This case calls up what ethicists call the "innocent shield" case. Evil people like to surround themselves with children because they know that good people are not inclined to kill children. This includes actions such as hiding behind a hostage during a standoff with police, chaining captured civilians to tanks before doing battle with partisans, , and using schools and hospitals as ammo storage dumps. When evil people take hostages, particularly children, officials have to consider the fact that the hostages may die when the authorities burst in to end the siege.

There has to be a moral permission for good people to take action against important enemy assets even though evil people have placed innocent shields with those assets. Otherwise, we give evil people an easy way to secure victory.

At the same time, good people should never find it too easy to kill innocent shields. We can tell when a person kills innocent shields too easily by the fact that he fails to use an easy alternative that would not involve killing, or he uses the tactic even when going after enemy assets that have low value.

The good person must even be willing to accept some additional risk or to increase the chance of failure if it means saving innocent lives. After all, what are good people fighting for, if not to protect the innocent from those who would cause them harm? Indifference over the plight of the innocent -- even an innocent shield -- would disqualify an individual from being classified as a ‘good person’.

What, then, are the criteria for killing innocent shields?

I want to get rid of one possible criterion immediately. Being an American is not a morally relevant category. There is no moral rule that states that Americans have a greater right to live than any other human. In fact, morality requires that all people be treated equally – that the wrongness of killing an individual is unaffected by his citizenship. An American child has no more rights than an Iraqi child. Dropping a bomb on a house in Pakistan where a family is sitting down for a holiday meal is no different than dropping a bomb on a house in Kansas on Christmas Eve.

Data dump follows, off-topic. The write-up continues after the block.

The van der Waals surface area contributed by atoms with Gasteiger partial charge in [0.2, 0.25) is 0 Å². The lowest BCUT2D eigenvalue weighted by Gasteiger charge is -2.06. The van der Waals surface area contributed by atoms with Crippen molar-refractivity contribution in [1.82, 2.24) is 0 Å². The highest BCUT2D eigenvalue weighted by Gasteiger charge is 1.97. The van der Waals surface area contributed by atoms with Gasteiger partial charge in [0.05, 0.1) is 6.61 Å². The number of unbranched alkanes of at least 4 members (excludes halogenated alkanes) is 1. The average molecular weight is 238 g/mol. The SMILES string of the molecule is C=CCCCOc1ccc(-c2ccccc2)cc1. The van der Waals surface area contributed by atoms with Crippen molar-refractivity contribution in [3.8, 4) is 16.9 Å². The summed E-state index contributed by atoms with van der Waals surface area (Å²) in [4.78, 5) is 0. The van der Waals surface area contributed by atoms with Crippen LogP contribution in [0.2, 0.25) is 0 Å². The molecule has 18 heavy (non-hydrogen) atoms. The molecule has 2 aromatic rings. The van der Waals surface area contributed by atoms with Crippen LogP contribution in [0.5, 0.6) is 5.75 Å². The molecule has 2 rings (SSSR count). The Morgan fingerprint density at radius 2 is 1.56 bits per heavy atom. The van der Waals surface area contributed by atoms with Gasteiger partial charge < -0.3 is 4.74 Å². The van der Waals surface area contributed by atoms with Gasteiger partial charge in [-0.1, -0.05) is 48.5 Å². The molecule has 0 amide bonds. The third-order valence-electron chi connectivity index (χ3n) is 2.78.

If we are willing to drop a bomb on a house in Pakistan under conditions where we would not drop a bomb in Kansas (or permit a plane from another country to drop a bomb on a house in Kansas) then we are violating the foundational principle of moral equality. If we are not willing to allow others to do to us what we do to them, then we are implying that what we do is evil.

A good person does not consider the nationality of his victims before dropping a bomb. What does he consider?

First, he must begin with a presumption against killing innocent people. Innocent people never need to prove that their life should be spared. Rather, it is up to those who would act in ways that kill innocent people (including innocent shields) to prove that their actions are necessary. The burden of proof is on the killer, not his victims. If there is reason to believe that innocent people could die, the agent must immediately decide against the act, unless compelling reasons force him back onto the “yes” side of the line.